I feel the need to break down the huge differences between the lifestyle of the 1950’s and the lifestyle of the 2010’s.
While most of us Stay At Home Spouses strive to be June Clever, it just isn’t possible in 2016. Lets take a look at why.
In 1950 a men made a pretty good wage, and they were paid according to their family status. Are they married? Do they have children? If so how many?
In 1950 there was a grocery shop, a butcher shop, and a milk man. Each item had its own shop, so things were not as high priced. There more, more money for other household expenses.
Most other wives were also at home. So, stopping by to say hello was a break in the day. Now, its not common for a wife to stay at home, so there really isn’t any other social doings during the day. And if there are, you wont find them in the middle class area.
The internet was not a thing in 1950s, at all! We spoke to each other, send cards, made phone calls, and paid bills at the office.
People didn’t have a cell phone going off every 5 minutes with a new notification to please our curiosity about what Bobby Jo made for lunch, or what Lisa is making for supper.
Spouses spoke to each other instead of venting to friends and family, and instead of posting angry memes on FaceBook, they sat down after dinner and talked about it.
They TALKED. They did not argue over who was right and who was wrong, they spoke to each other to try and see the other persons views. Men may have been the head of the home, but they cared deeply about their wife, and took her interest to heart.
There was a booklet published that said the wife should not bother her husband with her worries, they do not matter. They should worry about their husbands, because he is the most important thing.
Well, that’s wrong.
I’m sorry if you disagree, but I just don’t see how that can be right at all.
I strive every day to do something good for my husband, but some days it just isn’t seen, or noticed, and sometimes its a downright fight because I feel ignored. No matter how hard I try, I cannot get him to see that I need his attention or his affection on days when I feel like I am unworthy.
Also, most men worked 8 am – 4 pm, or 9 am – 5 pm. So there was plenty of time for the wife to get her chores done. Well, my husband starts work between 2 pm & 4 pm, and gets out between 8 pm & 11 pm. And guess what? He works weekends. And his first day off is usually spent with his parents. So, while I am trying to wake up early and clean before he gets up, I feel guilty for not laying in bed with him. And at night while I’m trying to pick up the house before he gets home from work, I feel guilty for not spending time with my daughter. And that little 1 hour bit of time I get to myself 3 days a week – well, I am sure that the housewives in the 1950’s got much more than that.
We don’t have a car, so I depend on a friend to offer me a lift to the grocery store, and I depend on my husband to pick things up from the store because most days spending $5 on one bus ticket is not in the budget.
While I try to make the best of what we have, I sometimes cannot stretch our money to meet our needs to the end of the month, and thats stressful.
So, let me clarify that, while this is what I wanted, it is not the way I wanted it. But I wouldn’t change it. I love cooking and cleaning for my family. But our family has A LOT more then my grandparents ever did. Our home is also much smaller. My Papa had his basement and his garage. My grandma did her sewing and crosswords at either the kitchen table or the rocker in the living room.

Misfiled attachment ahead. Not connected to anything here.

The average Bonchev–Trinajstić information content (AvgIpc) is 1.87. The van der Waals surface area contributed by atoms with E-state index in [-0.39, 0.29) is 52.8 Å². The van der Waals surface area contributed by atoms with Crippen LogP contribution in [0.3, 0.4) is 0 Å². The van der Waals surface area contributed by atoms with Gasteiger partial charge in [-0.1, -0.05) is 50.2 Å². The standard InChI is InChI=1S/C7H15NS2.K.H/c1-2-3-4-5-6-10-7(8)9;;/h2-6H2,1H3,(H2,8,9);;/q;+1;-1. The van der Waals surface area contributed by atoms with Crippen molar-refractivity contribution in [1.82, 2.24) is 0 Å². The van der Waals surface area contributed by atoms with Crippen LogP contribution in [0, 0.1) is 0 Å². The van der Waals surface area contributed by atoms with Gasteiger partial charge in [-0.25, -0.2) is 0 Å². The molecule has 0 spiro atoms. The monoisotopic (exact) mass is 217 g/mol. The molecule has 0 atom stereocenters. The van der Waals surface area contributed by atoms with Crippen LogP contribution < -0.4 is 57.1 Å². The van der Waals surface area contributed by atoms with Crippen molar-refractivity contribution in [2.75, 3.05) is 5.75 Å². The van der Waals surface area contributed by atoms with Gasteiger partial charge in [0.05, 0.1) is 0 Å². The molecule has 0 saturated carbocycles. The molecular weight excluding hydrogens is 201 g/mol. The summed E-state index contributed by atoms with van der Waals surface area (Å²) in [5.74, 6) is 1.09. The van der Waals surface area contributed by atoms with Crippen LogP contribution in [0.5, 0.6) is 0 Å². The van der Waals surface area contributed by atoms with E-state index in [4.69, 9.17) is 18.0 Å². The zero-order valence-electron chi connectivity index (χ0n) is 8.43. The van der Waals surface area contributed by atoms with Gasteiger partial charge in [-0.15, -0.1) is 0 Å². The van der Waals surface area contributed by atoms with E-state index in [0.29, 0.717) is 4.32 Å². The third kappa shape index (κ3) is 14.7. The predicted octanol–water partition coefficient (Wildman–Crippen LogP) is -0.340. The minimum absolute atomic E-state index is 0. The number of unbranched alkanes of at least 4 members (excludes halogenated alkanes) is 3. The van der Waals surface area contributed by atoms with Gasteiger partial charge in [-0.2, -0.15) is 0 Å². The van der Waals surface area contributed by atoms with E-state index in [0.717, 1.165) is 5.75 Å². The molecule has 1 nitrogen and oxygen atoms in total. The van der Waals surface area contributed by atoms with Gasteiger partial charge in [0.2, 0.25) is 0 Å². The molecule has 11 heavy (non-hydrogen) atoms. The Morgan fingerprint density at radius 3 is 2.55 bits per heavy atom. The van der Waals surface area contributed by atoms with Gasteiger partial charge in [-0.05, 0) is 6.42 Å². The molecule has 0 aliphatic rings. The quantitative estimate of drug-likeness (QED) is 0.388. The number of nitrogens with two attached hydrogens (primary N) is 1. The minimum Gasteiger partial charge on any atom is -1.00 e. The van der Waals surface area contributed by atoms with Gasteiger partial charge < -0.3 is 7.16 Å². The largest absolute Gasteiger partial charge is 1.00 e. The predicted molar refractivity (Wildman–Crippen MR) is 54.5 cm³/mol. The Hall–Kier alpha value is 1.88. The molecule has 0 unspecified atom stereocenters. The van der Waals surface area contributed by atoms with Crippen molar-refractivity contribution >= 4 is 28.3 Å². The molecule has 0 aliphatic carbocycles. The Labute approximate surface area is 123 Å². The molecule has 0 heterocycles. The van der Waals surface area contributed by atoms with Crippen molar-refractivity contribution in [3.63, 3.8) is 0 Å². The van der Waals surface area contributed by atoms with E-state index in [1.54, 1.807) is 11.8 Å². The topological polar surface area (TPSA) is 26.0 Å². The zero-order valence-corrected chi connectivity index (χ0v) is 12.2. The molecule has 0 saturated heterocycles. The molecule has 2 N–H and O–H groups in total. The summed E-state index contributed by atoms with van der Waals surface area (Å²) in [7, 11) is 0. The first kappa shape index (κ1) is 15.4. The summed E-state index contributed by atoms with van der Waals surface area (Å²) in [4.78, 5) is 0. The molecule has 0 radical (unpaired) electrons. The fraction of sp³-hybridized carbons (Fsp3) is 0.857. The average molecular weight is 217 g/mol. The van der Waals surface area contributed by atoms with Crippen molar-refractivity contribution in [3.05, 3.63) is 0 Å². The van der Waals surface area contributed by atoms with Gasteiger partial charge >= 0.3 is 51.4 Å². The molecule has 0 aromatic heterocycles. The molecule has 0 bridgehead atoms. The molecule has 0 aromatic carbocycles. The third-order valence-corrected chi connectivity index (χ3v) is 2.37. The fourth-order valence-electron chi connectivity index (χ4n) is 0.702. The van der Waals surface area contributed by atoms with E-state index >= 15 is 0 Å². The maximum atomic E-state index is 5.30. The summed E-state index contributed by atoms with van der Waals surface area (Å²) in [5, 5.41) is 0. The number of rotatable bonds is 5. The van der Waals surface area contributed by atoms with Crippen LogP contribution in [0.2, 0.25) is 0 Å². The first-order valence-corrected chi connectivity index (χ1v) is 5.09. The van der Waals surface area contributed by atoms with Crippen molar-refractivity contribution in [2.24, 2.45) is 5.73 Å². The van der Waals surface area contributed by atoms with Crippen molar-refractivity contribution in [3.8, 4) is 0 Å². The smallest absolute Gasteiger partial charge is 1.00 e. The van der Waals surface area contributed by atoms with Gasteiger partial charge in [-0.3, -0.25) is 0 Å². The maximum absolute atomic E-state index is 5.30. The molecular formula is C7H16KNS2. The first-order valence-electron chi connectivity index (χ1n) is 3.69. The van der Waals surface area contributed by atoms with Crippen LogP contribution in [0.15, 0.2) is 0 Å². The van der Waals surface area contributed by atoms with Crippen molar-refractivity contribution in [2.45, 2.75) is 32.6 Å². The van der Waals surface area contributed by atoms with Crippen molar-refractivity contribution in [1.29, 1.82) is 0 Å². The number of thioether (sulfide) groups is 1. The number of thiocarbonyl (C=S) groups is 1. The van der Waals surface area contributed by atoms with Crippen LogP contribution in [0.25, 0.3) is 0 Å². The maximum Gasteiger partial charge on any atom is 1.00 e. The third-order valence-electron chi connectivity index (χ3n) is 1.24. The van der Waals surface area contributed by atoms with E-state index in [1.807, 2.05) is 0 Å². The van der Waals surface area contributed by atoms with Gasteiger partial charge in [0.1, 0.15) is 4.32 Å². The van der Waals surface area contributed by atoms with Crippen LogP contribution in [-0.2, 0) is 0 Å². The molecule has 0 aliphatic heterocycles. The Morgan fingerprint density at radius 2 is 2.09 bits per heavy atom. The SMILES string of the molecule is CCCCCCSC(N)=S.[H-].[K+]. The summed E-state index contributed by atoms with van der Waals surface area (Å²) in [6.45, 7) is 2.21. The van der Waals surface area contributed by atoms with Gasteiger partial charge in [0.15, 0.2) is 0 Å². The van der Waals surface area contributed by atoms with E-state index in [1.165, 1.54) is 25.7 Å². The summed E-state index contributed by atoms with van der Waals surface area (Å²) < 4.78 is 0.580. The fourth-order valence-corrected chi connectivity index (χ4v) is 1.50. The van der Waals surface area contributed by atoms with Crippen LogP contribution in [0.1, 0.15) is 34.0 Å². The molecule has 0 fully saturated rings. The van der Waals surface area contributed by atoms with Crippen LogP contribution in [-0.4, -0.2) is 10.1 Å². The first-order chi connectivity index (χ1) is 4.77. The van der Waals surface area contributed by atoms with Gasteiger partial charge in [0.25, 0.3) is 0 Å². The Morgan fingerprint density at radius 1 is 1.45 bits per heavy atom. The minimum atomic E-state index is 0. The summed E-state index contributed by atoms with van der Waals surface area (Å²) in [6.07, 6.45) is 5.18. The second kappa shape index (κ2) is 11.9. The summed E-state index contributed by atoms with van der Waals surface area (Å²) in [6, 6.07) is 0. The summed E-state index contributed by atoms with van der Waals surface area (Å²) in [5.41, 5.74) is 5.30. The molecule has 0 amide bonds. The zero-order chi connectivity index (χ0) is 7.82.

Family got together there for the holidays, and everyone loved everyone else.
This is not the family or home we have. This is not the home that is within our budget. We live in a home that is much too small, but that we can afford. We may have half of what they had, but we have a house that is 1/3 the size. Am I ungrateful? Not in the least. I am so grateful for everything my husband does for us. But while one sock in my Grandmothers home may have gone unnoticed, it is an eye sore in our home, where you can see the living room floor from the kitchen table.
Laundry is in the basement and we live on the second floor, we have no front door to go out, so walking down the back steps can sometimes be a hassle.
While I love my daughter to death, her leaving one little thing in the living room can drive me nuts because I’ve just finished cleaning, and all I want is to sit down and take a break.
In the end, it truly feels like the things I do go unnoticed, because the clutter goes from 0-ungodly within the first 5 minutes of everyone walking in the door.
Maybe this isn’t a wife thing – maybe this is a modern day thing. Did wives feel this way in the 1950s? Or did they just brush it off?
I can’t imagine anyone being OK with not feeling like what they do is appreciated. And I cannot imagine putting my own feelings on the back burner because I do not earn the living wage. I mean, how is that possible?
Furthermore, I feel like trying to live in the 1950’s during 2016 is just…. well…. stupid. There, I said it. Does that mean I wont try my hardest to be the best wife possible? Nope! It means I will try even harder. Because I know that there are so many things different, that I have to make a harder effort.
The whole point of this is, the book Retro Housewife is great – it shows us all the facts about housewives and homes from the 1950’s. And I think its important to see that it is NOT how life is today. We try so hard to fit into this mold that no longer exist, and we are tearing ourselves down.
Instead, fit into the mold you create for yourself. Set your personal standards a little higher, and live up to them. Don’t make them unrealistic. Make them challenging.
With that being said…. I hope you find the next month of facts enlightening. Don’t strive to be like them, strive to realize the differences, and work to be a better wife despite the differences.